Remembering the horror of Castle Bravo


Filmmaker Andrew Nisker Remembers the Nuclear Victims and Survivors of Bikini Atoll on this Marshall Islands Remembrance Day 

Seventy years ago, on March 1, the U.S government exploded the first of a series of  thermonuclear weapons over Bikini Atoll in the Marshall Islands. The hydrogen bomb, codenamed Bravo, had an explosive yield that was a thousand times more powerful than the atomic bomb dropped on Hiroshima.

Today, the Marshallese honour the victims and survivors of the extensive nuclear testing that continues to affect their people to this day, and has in fact rendered their ancestral homeland one of the most contaminated places on earth. Today, I ask you to join me in supporting  the Marshallese people on their official day of remembrance.

I had the great fortune of meeting former Mayor of Kili/Bikini/Ejit, Anderson Jibas, while filming our documentary Coral Ghosts (2019). We needed to go to the Bikini Atoll to document the damage to the corals (though we were only allowed on the island for an hour due to the contamination), but first Anderson asked us to share a meal with him, as he was very much interested in the power of film to communicate globally. While I knew the broad strokes about the testing that had gone on in the islands, Anderson’s passionate history lesson of the suffering and displacement of his people weighed on my heart and I knew this was a story that needed to be told. The result was the creation of NUKED, a living document of the Marshallese people’s ongoing struggle to survive.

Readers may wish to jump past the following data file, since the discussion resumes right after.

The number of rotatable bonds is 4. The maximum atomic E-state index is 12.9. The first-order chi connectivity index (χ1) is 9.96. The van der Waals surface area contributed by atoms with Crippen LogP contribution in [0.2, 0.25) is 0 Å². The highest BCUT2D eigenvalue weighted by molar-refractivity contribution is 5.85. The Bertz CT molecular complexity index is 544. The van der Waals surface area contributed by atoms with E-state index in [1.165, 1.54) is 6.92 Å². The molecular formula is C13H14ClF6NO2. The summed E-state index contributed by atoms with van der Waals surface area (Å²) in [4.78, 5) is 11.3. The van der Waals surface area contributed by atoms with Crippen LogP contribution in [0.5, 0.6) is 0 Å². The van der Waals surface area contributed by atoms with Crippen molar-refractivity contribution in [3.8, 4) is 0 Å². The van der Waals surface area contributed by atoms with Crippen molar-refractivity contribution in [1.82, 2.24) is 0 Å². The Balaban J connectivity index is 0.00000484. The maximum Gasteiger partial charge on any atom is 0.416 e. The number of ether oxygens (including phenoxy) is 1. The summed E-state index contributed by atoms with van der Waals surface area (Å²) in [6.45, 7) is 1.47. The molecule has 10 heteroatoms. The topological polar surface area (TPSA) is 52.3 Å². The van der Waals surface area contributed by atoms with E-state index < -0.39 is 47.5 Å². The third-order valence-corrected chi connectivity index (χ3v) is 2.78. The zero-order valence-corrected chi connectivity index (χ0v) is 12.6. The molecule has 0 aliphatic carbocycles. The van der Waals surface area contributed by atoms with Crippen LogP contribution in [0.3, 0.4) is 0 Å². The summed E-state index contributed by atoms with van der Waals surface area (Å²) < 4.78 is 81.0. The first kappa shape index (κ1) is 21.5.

In NUKED, we see previously unreleased footage of several of the blasts, but specifically of how the Bravo Shot led to the poisoning and monitoring of people in Rongelap Atoll, the ‘accidental’ poisoning caused by the brief return, and then the removal of Bikinians to and then from Bikini Atoll after the land and surround sea was irradiated. What we’ve recovered clearly underlines that these were experiments, testing how much radiation a human could take, and what the effect of radiation exposure is. NUKED traces the story of the displaced residents of Bikini Atoll from the first nuclear tests through to present day existential challenges of climate change and their ongoing quest for justice.

What can you do to be an ally to the cause? One way is to write to your congressperson in support of renewing agreements with Pacific allies. Another way is to reduce your carbon footprint. Climate change and rising sea levels threatens the very existence of the islands.

After a successful World Premiere at the Planet in Focus Film Festival NUKED is about to screen across the US as part of the Uranium Film Festival where it won the Best Documentary Award of 2024. Nuked also won an Award of Excellence for Documentary from the Impact Doc Awards.

To organize a screening of NUKED in your community, please contact [email protected]

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